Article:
The WPA, born in 1935 at an initial cost of $4.8 billion, was at the time, the largest “relief” program in American history (now it’s called “stimulus”). By 1941, when spending on the coming war pulled America out of the lingering slump, WPA had cost $11.4 billion and put eight million men and women to work building 1,634 public schools, 105 airports, 3,000 tennis courts, 5,800 libraries, 3,300 storage dams, hundreds of miles of roads, sewer lines, while the CCC built roads through national and state parks, fire towers, and scores of campgrounds, many of which are in use today.
I doubt if George Bush even suspected that his weekend retreat, Camp David, which Franklin Roosevelt called Shangri-la, was built by the WPA as a recreation area in the Catoctin Mountains of Maryland. Do baseball fans know that WPA workers built Doubleday Field, in Cooperstown, New York, in 1939 to mark the 100th anniversary of the birth of America’s pastime on that hallowed ground?
The architecturally unique bridges of the Merritt Parkway in Connecticut were built by the WPA. Not until 1937 did New York City get an airport, La Guardia Field (named after the city’s New Deal era mayor), with its beautiful art-deco main terminal, all built by WPA labor.
Indeed, while the WPA mostly worked with bricks and mortar and steel, building theaters and city halls, the WPA gave work to men and women of the arts when no one else could. The WPA Arts project gave us murals by Jackson Pollock in Pennsylvania. Dozens of artists were paid to paint murals in post offices and city halls many of which are still there, or have been transferred to museums for permanent display.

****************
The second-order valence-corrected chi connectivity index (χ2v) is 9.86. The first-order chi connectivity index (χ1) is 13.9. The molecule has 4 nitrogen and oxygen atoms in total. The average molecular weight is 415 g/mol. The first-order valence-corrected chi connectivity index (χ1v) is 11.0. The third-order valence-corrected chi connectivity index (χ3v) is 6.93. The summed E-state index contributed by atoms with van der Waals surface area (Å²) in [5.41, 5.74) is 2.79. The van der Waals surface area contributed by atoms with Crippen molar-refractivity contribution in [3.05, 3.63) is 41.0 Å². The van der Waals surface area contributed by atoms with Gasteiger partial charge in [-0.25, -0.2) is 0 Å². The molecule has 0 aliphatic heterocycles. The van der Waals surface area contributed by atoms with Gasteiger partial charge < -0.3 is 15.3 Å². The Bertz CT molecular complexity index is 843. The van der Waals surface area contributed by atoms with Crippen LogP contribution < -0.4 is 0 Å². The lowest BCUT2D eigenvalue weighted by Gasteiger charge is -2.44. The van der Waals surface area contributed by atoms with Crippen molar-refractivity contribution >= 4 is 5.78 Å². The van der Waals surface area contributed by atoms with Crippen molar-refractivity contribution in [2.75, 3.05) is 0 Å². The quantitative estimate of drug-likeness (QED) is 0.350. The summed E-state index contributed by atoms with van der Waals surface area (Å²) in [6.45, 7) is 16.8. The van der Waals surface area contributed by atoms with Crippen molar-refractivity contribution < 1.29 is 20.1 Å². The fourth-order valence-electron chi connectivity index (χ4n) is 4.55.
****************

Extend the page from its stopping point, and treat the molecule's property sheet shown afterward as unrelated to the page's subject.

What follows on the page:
The WPA Theater Project, hired out-of-work actors and stage-hands who traveled the country putting on plays, concerts and vaudeville shows in hundreds of towns where people had never seen such a thing. And the Writers Project, which included Richard Wright and Saul Bellow, created dozens of wonderfully written state, city and regional guides, many of which I used as a reporter to learn about the places I covered and lived.
The WPA, I should add, hired women, although the agency’s boss, Harry Hopkins, frowned on giving work to both a wife and to leaving children unattended. About 15 percent of the workers were in the Women’s Division and they received equal pay, which was the local prevailing wage, from $19 to $94 a month, for a maximum of 30 hours of work each week. The WPA also provided jobs for 350,000 blacks, and helped dent some color barriers. And the WPA’s Education Division gave work to teachers who taught reading to thousands of illiterate blacks and whites.
But, as I said, I’m more interested in the littlest things. So I found this, an undated report on “hot lunches for a million school children,” by an assistant administrator of the WPA:
“One million undernourished children have benefitted by the WPA’s school lunch program. In the past year and a half 80,000,000 hot well-balanced meals have been served at the rate of 500,000 daily in 10,000 schools...
“School attendance has increased and classroom work has improved in every school in South Carolina where the school lunch projects operate...In Greenville County...children who were weighed at the beginning of the project and weighed again at the end of each five week period...showed an average weight gain of from three to eight ponds per child for the first five week period...”
Did the WPA get the nation out of the Depression? Does it matter?
[At The Elder Storytelling Place, Chester Baldwin solves the crime in Just Another Dusty Day.]